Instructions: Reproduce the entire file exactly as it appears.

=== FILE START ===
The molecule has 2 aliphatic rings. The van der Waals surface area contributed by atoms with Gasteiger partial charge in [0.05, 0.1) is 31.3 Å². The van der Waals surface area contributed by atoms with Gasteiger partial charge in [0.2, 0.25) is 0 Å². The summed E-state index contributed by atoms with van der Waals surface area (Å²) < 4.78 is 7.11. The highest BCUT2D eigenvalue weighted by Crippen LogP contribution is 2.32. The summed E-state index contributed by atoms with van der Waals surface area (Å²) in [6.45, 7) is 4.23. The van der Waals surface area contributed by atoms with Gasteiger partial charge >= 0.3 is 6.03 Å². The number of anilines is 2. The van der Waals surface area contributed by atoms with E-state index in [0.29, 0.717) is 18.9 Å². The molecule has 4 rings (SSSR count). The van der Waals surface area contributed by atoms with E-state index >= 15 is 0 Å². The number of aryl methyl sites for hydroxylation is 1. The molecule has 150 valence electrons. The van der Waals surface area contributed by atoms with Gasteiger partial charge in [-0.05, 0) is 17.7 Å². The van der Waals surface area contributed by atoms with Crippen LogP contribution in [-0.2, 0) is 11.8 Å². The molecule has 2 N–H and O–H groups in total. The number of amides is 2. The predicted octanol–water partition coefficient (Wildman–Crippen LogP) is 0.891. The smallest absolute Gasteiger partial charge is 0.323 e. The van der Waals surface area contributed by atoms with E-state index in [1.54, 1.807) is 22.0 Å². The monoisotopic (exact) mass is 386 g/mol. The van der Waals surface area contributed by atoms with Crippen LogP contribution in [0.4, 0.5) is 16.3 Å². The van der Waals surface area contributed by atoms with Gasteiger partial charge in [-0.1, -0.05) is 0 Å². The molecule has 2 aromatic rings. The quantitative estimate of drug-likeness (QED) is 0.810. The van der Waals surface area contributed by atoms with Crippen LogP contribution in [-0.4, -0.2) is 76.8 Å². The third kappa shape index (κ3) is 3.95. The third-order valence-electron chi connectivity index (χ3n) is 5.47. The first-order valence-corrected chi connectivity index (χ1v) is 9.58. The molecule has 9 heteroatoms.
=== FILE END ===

The molecule has 2 aliphatic rings. The van der Waals surface area contributed by atoms with Gasteiger partial charge in [0.05, 0.1) is 31.3 Å². The van der Waals surface area contributed by atoms with Gasteiger partial charge in [0.2, 0.25) is 0 Å². The summed E-state index contributed by atoms with van der Waals surface area (Å²) < 4.78 is 7.11. The highest BCUT2D eigenvalue weighted by Crippen LogP contribution is 2.32. The summed E-state index contributed by atoms with van der Waals surface area (Å²) in [6.45, 7) is 4.23. The van der Waals surface area contributed by atoms with Gasteiger partial charge >= 0.3 is 6.03 Å². The number of anilines is 2. The van der Waals surface area contributed by atoms with E-state index in [0.29, 0.717) is 18.9 Å². The molecule has 4 rings (SSSR count). The van der Waals surface area contributed by atoms with E-state index >= 15 is 0 Å². The number of aryl methyl sites for hydroxylation is 1. The molecule has 150 valence electrons. The van der Waals surface area contributed by atoms with Gasteiger partial charge in [-0.05, 0) is 17.7 Å². The van der Waals surface area contributed by atoms with Crippen LogP contribution in [-0.2, 0) is 11.8 Å². The molecule has 2 N–H and O–H groups in total. The number of amides is 2. The predicted octanol–water partition coefficient (Wildman–Crippen LogP) is 0.891. The smallest absolute Gasteiger partial charge is 0.323 e. The van der Waals surface area contributed by atoms with E-state index in [1.54, 1.807) is 22.0 Å². The monoisotopic (exact) mass is 386 g/mol. The van der Waals surface area contributed by atoms with Crippen LogP contribution in [0.4, 0.5) is 16.3 Å². The van der Waals surface area contributed by atoms with Gasteiger partial charge in [-0.1, -0.05) is 0 Å². The molecule has 2 aromatic rings. The quantitative estimate of drug-likeness (QED) is 0.810. The van der Waals surface area contributed by atoms with Crippen LogP contribution in [-0.4, -0.2) is 76.8 Å². The third kappa shape index (κ3) is 3.95. The third-order valence-electron chi connectivity index (χ3n) is 5.47. The first-order valence-corrected chi connectivity index (χ1v) is 9.58. The molecule has 9 heteroatoms.